Toy Fair 2015New York Toy Fair begins Saturday and you can expect extensive coverage from Purple Pawn. Watch for reports beginning Sunday and continuing possibly for several weeks.

With all the great reporting we do from Toy Fair, Gen Con, and other events, I thought though that you, our readers, might also be interested in what it’s like working a convention from a press perspective.

The most important factor in how we cover a major show is time. We typically report from Toy Fair, for example, with two correspondents for 3 days. But that’s still not enough to cover everything. Last year, I saw more than 200 new games (and by that I mean games that were not just new to me but also new to the market) and still I missed a number of companies with which I had hoped to meet. This year’s list of exhibitors showing board or card games includes 169 different companies!

With all that time pressure, meeting game companies at a convention is primarily about getting just enough information to give a quick report on the latest products. Some good examples of reports from last year’s Toy Fair include Goliath, Gamewright, and Wonder Forge. Good Gen Con examples include Mayfair and Catalyst. There are occasions for covering a game in greater depth but convention reporting isn’t one of them.

While in most cases company representatives don’t need a lot of prompting to pitch us their products, I always remind them at the beginning that I’m just interested in what’s new. Otherwise, they might spend a lot of time going over products that aren’t news. Sometimes I also have to remind them that we cover all types and levels of game. Some assume that we only cover games for adults, or teens, or board games (but not card games), or some other subcategory.

In order to keep things moving along, I frequently have to cut a pitch short, decline a demonstration, or say “that’s enough” once I have the highlights. On most of the products, I’m only writing a couple of sentences anyway. Convention articles aren’t reviews, they’re first looks at products just coming on the market (or as often the case at Toy Fair, planned for release later in the year).

Of course, there are games that catch my interest enough to make me pause or even play through a demo. And sometimes I spend a few extra minutes talking to a company representative about business trends or the company’s future plans.

Also, no matter how tight my schedule is, I will always defer to a buyer. It’s a matter of professional courtesy. As important as publicity is to a game company, I understand that sales come first.

Besides the scoop on new products, the secondary benefits of meeting with companies at conventions include establishing a relationship, reminding them to send announcements later in the year, getting background information and news tips, learning about aspects of the industry from those involved, and arranging for review copies.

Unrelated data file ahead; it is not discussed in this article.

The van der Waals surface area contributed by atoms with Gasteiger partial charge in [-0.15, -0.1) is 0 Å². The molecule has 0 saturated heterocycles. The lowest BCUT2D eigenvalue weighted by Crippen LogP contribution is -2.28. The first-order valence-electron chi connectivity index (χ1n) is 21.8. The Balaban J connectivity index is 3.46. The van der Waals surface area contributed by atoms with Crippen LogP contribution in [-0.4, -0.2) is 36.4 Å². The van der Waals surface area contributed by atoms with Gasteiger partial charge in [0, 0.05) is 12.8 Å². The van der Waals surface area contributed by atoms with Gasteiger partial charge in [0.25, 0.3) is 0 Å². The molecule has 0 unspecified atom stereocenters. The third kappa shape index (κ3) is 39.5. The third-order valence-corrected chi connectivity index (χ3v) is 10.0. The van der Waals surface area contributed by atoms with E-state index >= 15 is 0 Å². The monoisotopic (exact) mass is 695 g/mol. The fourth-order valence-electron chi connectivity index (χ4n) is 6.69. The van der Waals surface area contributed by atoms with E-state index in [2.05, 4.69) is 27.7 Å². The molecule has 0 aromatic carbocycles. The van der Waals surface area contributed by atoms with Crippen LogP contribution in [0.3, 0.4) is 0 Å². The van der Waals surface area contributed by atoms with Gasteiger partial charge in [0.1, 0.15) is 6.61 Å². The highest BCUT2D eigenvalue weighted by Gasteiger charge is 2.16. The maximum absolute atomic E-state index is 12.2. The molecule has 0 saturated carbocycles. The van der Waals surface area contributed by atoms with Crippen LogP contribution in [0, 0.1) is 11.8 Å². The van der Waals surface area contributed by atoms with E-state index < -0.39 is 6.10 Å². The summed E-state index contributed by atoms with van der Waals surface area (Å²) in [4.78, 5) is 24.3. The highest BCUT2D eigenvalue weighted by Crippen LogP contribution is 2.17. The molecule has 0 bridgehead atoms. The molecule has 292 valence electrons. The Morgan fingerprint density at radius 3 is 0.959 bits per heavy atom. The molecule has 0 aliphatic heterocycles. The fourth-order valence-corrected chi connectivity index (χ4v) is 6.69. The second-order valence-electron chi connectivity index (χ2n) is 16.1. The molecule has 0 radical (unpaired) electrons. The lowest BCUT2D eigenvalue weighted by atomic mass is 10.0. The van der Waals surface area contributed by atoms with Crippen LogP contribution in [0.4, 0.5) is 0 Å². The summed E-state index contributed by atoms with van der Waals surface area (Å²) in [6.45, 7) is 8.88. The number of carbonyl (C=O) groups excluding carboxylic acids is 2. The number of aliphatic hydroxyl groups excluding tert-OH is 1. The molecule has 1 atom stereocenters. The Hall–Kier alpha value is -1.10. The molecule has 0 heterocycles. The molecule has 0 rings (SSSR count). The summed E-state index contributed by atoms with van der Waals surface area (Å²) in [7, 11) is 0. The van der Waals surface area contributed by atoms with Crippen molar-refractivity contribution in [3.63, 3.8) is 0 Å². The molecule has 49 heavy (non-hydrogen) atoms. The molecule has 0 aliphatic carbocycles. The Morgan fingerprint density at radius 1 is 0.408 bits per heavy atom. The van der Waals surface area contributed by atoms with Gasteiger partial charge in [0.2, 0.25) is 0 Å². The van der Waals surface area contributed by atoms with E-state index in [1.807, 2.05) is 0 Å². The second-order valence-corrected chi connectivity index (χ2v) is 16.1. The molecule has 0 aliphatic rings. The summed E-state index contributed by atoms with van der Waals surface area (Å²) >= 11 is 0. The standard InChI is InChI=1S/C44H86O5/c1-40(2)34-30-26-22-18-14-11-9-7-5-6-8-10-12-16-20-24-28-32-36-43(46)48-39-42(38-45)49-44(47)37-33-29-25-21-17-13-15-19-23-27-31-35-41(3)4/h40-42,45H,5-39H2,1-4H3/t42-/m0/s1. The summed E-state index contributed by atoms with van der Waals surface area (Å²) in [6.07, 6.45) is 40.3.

While we’re on the subject of review copies, the rules of Toy Fair prohibit press from soliciting free products. That’s not a problem for us here at Purple Pawn, as we’re a news site and only do the occasional review. However, I find it rare to meet with a company at Toy Fair and for them not to offer samples. Gen Con is the opposite. There the exhibitors are hit up for free samples by many reviewers, enough that they seem relieved when I don’t ask (which I rarely do).

Toy Fair and Gen Con differ in other ways as well, and in almost every respect, I have to say that Toy Fair is a much better experience from a press perspective than Gen Con. Registration is easier and not limited to one representative. Arranging for lodging is simpler, more flexible, and not appreciably more expensive in Manhattan than it is in Indianapolis. And most importantly, the Toy Fair exhibit hall is huge but not nearly as crowded, and so is much easier to get around than the exhibit hall of Gen Con.

A rule that is the same at both of these shows (and at every other I’ve been to) is that press are not supposed to photograph a booth or products without permission from the exhibitor. In all the meetings at all the shows I’ve attended, only once has my request to take photographs been refused. Unfortunately, I regularly see other people taking photographs without even asking.

One more thing I should address is the issue of appointments. Personally, about half my meetings or booth visits are by appointment. Only a few—Hasbro, Mattel, Lego, and Spin Master—who’s booths are entirely walled off—absolutely require an appointment. For a few more, it’s a very good idea because they can get so busy I wouldn’t catch them otherwise (and it’s only by trial-and-error that I’ve learned who’s likely to fit this category). And in a number of cases, particularly with companies that I haven’t met before, I set up appointments to make a certain impression. It tells the person I’ve made an appointment with that I consider that company important enough to commit time in advance.

So now you have some idea of what it takes to cover an expo as press. By the end of 3 days, my feet are sore and my throat is raw. I’ve written dozens of pages of notes and run through many batteries in my camera. And yet I love it!

 For a peak in to Toy Fair from an inventor’s perspective, take a look at Kim Vandenbroucke’s article on the subject from 2011.